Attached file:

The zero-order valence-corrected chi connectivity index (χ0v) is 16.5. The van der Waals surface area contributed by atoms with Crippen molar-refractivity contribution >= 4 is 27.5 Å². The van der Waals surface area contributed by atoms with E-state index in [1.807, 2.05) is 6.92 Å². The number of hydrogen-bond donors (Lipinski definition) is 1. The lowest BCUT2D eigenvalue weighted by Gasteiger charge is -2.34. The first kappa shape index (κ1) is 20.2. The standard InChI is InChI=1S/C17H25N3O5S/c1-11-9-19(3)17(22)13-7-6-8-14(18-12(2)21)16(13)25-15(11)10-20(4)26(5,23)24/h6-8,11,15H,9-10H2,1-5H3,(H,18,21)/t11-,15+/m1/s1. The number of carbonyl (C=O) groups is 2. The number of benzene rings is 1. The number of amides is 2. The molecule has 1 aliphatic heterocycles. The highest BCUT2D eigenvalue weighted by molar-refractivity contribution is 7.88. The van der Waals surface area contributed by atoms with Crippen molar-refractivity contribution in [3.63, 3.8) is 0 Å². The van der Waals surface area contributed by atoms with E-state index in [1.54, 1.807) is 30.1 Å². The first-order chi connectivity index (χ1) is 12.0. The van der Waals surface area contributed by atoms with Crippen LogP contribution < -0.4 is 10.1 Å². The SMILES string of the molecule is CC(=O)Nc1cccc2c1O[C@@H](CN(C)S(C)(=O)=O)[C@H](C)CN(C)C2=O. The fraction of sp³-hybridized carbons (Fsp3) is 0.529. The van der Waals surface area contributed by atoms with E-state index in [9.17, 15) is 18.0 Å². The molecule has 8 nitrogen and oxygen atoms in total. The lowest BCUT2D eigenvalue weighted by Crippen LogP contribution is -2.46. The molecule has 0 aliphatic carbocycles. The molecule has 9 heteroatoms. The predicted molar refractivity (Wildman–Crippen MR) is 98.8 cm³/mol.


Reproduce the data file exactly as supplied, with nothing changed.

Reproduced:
The zero-order valence-corrected chi connectivity index (χ0v) is 16.5. The van der Waals surface area contributed by atoms with Crippen molar-refractivity contribution >= 4 is 27.5 Å². The van der Waals surface area contributed by atoms with E-state index in [1.807, 2.05) is 6.92 Å². The number of hydrogen-bond donors (Lipinski definition) is 1. The lowest BCUT2D eigenvalue weighted by Gasteiger charge is -2.34. The first kappa shape index (κ1) is 20.2. The standard InChI is InChI=1S/C17H25N3O5S/c1-11-9-19(3)17(22)13-7-6-8-14(18-12(2)21)16(13)25-15(11)10-20(4)26(5,23)24/h6-8,11,15H,9-10H2,1-5H3,(H,18,21)/t11-,15+/m1/s1. The number of carbonyl (C=O) groups is 2. The number of benzene rings is 1. The number of amides is 2. The molecule has 1 aliphatic heterocycles. The highest BCUT2D eigenvalue weighted by molar-refractivity contribution is 7.88. The van der Waals surface area contributed by atoms with Crippen molar-refractivity contribution in [3.63, 3.8) is 0 Å². The van der Waals surface area contributed by atoms with E-state index in [1.54, 1.807) is 30.1 Å². The first-order chi connectivity index (χ1) is 12.0. The van der Waals surface area contributed by atoms with Crippen LogP contribution < -0.4 is 10.1 Å². The SMILES string of the molecule is CC(=O)Nc1cccc2c1O[C@@H](CN(C)S(C)(=O)=O)[C@H](C)CN(C)C2=O. The fraction of sp³-hybridized carbons (Fsp3) is 0.529. The van der Waals surface area contributed by atoms with E-state index in [9.17, 15) is 18.0 Å². The molecule has 8 nitrogen and oxygen atoms in total. The lowest BCUT2D eigenvalue weighted by Crippen LogP contribution is -2.46. The molecule has 0 aliphatic carbocycles. The molecule has 9 heteroatoms. The predicted molar refractivity (Wildman–Crippen MR) is 98.8 cm³/mol.